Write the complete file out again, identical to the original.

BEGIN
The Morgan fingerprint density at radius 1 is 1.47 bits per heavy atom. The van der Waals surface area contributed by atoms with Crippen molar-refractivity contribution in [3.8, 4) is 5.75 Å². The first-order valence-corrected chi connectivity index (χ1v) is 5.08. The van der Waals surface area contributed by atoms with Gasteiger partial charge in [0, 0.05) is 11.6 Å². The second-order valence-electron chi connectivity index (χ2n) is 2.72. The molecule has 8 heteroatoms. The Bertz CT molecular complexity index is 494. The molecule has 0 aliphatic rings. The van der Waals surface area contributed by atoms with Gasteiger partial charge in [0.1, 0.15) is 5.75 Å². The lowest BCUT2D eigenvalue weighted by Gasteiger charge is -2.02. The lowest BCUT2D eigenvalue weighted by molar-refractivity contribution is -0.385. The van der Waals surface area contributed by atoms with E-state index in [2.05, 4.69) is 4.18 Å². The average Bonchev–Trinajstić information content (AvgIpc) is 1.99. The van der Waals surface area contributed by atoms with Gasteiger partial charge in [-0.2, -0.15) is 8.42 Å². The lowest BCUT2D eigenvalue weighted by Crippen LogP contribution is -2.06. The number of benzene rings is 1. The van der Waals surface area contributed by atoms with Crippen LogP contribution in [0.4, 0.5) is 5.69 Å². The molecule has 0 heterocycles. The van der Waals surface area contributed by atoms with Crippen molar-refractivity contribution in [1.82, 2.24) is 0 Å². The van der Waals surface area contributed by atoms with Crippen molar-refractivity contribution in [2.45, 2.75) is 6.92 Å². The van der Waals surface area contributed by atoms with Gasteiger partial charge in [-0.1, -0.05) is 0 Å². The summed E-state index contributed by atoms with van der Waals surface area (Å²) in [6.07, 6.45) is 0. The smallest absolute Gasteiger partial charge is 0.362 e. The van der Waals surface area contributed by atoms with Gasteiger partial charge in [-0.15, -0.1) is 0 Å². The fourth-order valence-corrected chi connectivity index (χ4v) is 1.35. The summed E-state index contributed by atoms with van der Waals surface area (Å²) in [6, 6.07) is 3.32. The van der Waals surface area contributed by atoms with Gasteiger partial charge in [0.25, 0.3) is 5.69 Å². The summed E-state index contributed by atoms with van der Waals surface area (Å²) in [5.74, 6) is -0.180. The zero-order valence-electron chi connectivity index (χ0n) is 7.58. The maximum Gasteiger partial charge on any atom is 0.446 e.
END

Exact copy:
The Morgan fingerprint density at radius 1 is 1.47 bits per heavy atom. The van der Waals surface area contributed by atoms with Crippen molar-refractivity contribution in [3.8, 4) is 5.75 Å². The first-order valence-corrected chi connectivity index (χ1v) is 5.08. The van der Waals surface area contributed by atoms with Gasteiger partial charge in [0, 0.05) is 11.6 Å². The second-order valence-electron chi connectivity index (χ2n) is 2.72. The molecule has 8 heteroatoms. The Bertz CT molecular complexity index is 494. The molecule has 0 aliphatic rings. The van der Waals surface area contributed by atoms with Gasteiger partial charge in [0.1, 0.15) is 5.75 Å². The lowest BCUT2D eigenvalue weighted by Gasteiger charge is -2.02. The lowest BCUT2D eigenvalue weighted by molar-refractivity contribution is -0.385. The van der Waals surface area contributed by atoms with E-state index in [2.05, 4.69) is 4.18 Å². The average Bonchev–Trinajstić information content (AvgIpc) is 1.99. The van der Waals surface area contributed by atoms with Gasteiger partial charge in [-0.2, -0.15) is 8.42 Å². The lowest BCUT2D eigenvalue weighted by Crippen LogP contribution is -2.06. The number of benzene rings is 1. The van der Waals surface area contributed by atoms with Crippen LogP contribution in [0.4, 0.5) is 5.69 Å². The molecule has 0 heterocycles. The van der Waals surface area contributed by atoms with Crippen molar-refractivity contribution in [1.82, 2.24) is 0 Å². The van der Waals surface area contributed by atoms with Crippen molar-refractivity contribution in [2.45, 2.75) is 6.92 Å². The van der Waals surface area contributed by atoms with Gasteiger partial charge in [-0.1, -0.05) is 0 Å². The summed E-state index contributed by atoms with van der Waals surface area (Å²) in [6.07, 6.45) is 0. The smallest absolute Gasteiger partial charge is 0.362 e. The van der Waals surface area contributed by atoms with Gasteiger partial charge in [-0.15, -0.1) is 0 Å². The fourth-order valence-corrected chi connectivity index (χ4v) is 1.35. The summed E-state index contributed by atoms with van der Waals surface area (Å²) in [6, 6.07) is 3.32. The van der Waals surface area contributed by atoms with Gasteiger partial charge in [0.25, 0.3) is 5.69 Å². The summed E-state index contributed by atoms with van der Waals surface area (Å²) in [5.74, 6) is -0.180. The zero-order valence-electron chi connectivity index (χ0n) is 7.58. The maximum Gasteiger partial charge on any atom is 0.446 e.